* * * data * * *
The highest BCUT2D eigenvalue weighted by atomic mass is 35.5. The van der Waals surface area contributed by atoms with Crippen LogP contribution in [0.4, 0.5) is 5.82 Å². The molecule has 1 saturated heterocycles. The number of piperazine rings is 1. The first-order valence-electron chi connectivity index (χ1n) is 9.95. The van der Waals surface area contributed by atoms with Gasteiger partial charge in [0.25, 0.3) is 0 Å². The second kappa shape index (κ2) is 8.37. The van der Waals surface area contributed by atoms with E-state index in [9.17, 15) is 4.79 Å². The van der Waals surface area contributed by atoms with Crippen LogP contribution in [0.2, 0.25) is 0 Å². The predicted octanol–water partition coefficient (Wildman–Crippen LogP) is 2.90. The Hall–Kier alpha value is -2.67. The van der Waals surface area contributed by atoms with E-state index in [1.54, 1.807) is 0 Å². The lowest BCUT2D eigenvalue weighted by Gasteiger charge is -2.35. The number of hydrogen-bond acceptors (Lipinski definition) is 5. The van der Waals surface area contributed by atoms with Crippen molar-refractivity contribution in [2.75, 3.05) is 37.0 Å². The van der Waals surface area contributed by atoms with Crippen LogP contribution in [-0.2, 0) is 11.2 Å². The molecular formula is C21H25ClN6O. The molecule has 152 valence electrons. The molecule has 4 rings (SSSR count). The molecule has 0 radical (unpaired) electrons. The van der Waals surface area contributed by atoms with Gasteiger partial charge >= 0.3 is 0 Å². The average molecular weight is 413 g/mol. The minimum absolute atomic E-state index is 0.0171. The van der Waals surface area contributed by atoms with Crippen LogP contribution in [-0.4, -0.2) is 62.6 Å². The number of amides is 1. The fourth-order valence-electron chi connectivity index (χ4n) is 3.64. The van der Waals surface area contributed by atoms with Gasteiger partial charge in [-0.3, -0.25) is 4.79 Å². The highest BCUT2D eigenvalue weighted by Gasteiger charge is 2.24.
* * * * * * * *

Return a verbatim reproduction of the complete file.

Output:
The highest BCUT2D eigenvalue weighted by atomic mass is 35.5. The van der Waals surface area contributed by atoms with Crippen LogP contribution in [0.4, 0.5) is 5.82 Å². The molecule has 1 saturated heterocycles. The number of piperazine rings is 1. The first-order valence-electron chi connectivity index (χ1n) is 9.95. The van der Waals surface area contributed by atoms with Gasteiger partial charge in [0.25, 0.3) is 0 Å². The second kappa shape index (κ2) is 8.37. The van der Waals surface area contributed by atoms with E-state index in [9.17, 15) is 4.79 Å². The van der Waals surface area contributed by atoms with Crippen LogP contribution in [0.2, 0.25) is 0 Å². The predicted octanol–water partition coefficient (Wildman–Crippen LogP) is 2.90. The Hall–Kier alpha value is -2.67. The van der Waals surface area contributed by atoms with E-state index in [1.54, 1.807) is 0 Å². The lowest BCUT2D eigenvalue weighted by Gasteiger charge is -2.35. The number of hydrogen-bond acceptors (Lipinski definition) is 5. The van der Waals surface area contributed by atoms with Crippen molar-refractivity contribution in [2.75, 3.05) is 37.0 Å². The van der Waals surface area contributed by atoms with Crippen LogP contribution in [-0.2, 0) is 11.2 Å². The molecular formula is C21H25ClN6O. The molecule has 152 valence electrons. The molecule has 4 rings (SSSR count). The molecule has 0 radical (unpaired) electrons. The van der Waals surface area contributed by atoms with Gasteiger partial charge >= 0.3 is 0 Å². The average molecular weight is 413 g/mol. The minimum absolute atomic E-state index is 0.0171. The van der Waals surface area contributed by atoms with Crippen LogP contribution in [-0.4, -0.2) is 62.6 Å². The number of amides is 1. The fourth-order valence-electron chi connectivity index (χ4n) is 3.64. The van der Waals surface area contributed by atoms with Gasteiger partial charge in [-0.3, -0.25) is 4.79 Å². The highest BCUT2D eigenvalue weighted by Gasteiger charge is 2.24.